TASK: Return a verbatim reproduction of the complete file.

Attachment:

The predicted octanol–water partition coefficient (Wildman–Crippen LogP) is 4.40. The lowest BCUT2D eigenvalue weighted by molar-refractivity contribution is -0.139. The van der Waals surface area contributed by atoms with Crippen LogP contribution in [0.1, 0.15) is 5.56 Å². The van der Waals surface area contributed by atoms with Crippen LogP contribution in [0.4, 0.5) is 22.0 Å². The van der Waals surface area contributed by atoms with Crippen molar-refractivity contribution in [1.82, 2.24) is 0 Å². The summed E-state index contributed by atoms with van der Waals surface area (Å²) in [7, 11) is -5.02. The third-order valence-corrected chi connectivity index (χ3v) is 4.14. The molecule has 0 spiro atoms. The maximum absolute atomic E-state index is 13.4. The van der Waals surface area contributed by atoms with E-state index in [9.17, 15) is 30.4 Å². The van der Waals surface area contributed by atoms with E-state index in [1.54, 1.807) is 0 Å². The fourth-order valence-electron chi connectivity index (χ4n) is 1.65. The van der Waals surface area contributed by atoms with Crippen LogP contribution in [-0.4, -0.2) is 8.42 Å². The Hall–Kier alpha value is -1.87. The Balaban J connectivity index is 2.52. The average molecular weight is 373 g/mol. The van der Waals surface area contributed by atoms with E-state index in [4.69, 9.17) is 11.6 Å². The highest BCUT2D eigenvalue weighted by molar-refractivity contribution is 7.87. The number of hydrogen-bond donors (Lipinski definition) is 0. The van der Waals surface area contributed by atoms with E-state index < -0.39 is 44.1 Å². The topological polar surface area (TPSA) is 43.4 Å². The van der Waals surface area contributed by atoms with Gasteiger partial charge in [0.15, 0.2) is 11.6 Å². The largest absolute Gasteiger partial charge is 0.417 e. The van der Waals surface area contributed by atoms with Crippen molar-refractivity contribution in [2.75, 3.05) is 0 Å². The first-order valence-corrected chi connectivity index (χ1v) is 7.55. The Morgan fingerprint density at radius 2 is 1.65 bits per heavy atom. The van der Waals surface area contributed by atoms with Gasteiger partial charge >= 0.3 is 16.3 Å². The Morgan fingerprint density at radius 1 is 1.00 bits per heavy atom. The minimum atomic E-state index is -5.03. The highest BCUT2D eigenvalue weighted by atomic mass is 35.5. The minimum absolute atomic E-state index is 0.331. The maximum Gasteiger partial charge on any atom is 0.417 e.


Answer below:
The predicted octanol–water partition coefficient (Wildman–Crippen LogP) is 4.40. The lowest BCUT2D eigenvalue weighted by molar-refractivity contribution is -0.139. The van der Waals surface area contributed by atoms with Crippen LogP contribution in [0.1, 0.15) is 5.56 Å². The van der Waals surface area contributed by atoms with Crippen LogP contribution in [0.4, 0.5) is 22.0 Å². The van der Waals surface area contributed by atoms with Crippen molar-refractivity contribution in [1.82, 2.24) is 0 Å². The summed E-state index contributed by atoms with van der Waals surface area (Å²) in [7, 11) is -5.02. The third-order valence-corrected chi connectivity index (χ3v) is 4.14. The molecule has 0 spiro atoms. The maximum absolute atomic E-state index is 13.4. The van der Waals surface area contributed by atoms with E-state index in [9.17, 15) is 30.4 Å². The van der Waals surface area contributed by atoms with E-state index in [1.54, 1.807) is 0 Å². The fourth-order valence-electron chi connectivity index (χ4n) is 1.65. The van der Waals surface area contributed by atoms with Crippen LogP contribution in [-0.4, -0.2) is 8.42 Å². The Hall–Kier alpha value is -1.87. The Balaban J connectivity index is 2.52. The average molecular weight is 373 g/mol. The van der Waals surface area contributed by atoms with E-state index in [4.69, 9.17) is 11.6 Å². The highest BCUT2D eigenvalue weighted by molar-refractivity contribution is 7.87. The number of hydrogen-bond donors (Lipinski definition) is 0. The van der Waals surface area contributed by atoms with E-state index < -0.39 is 44.1 Å². The topological polar surface area (TPSA) is 43.4 Å². The van der Waals surface area contributed by atoms with Gasteiger partial charge in [0.15, 0.2) is 11.6 Å². The largest absolute Gasteiger partial charge is 0.417 e. The van der Waals surface area contributed by atoms with Crippen molar-refractivity contribution in [2.75, 3.05) is 0 Å². The first-order valence-corrected chi connectivity index (χ1v) is 7.55. The Morgan fingerprint density at radius 2 is 1.65 bits per heavy atom. The van der Waals surface area contributed by atoms with Gasteiger partial charge >= 0.3 is 16.3 Å². The Morgan fingerprint density at radius 1 is 1.00 bits per heavy atom. The minimum atomic E-state index is -5.03. The highest BCUT2D eigenvalue weighted by atomic mass is 35.5. The minimum absolute atomic E-state index is 0.331. The maximum Gasteiger partial charge on any atom is 0.417 e.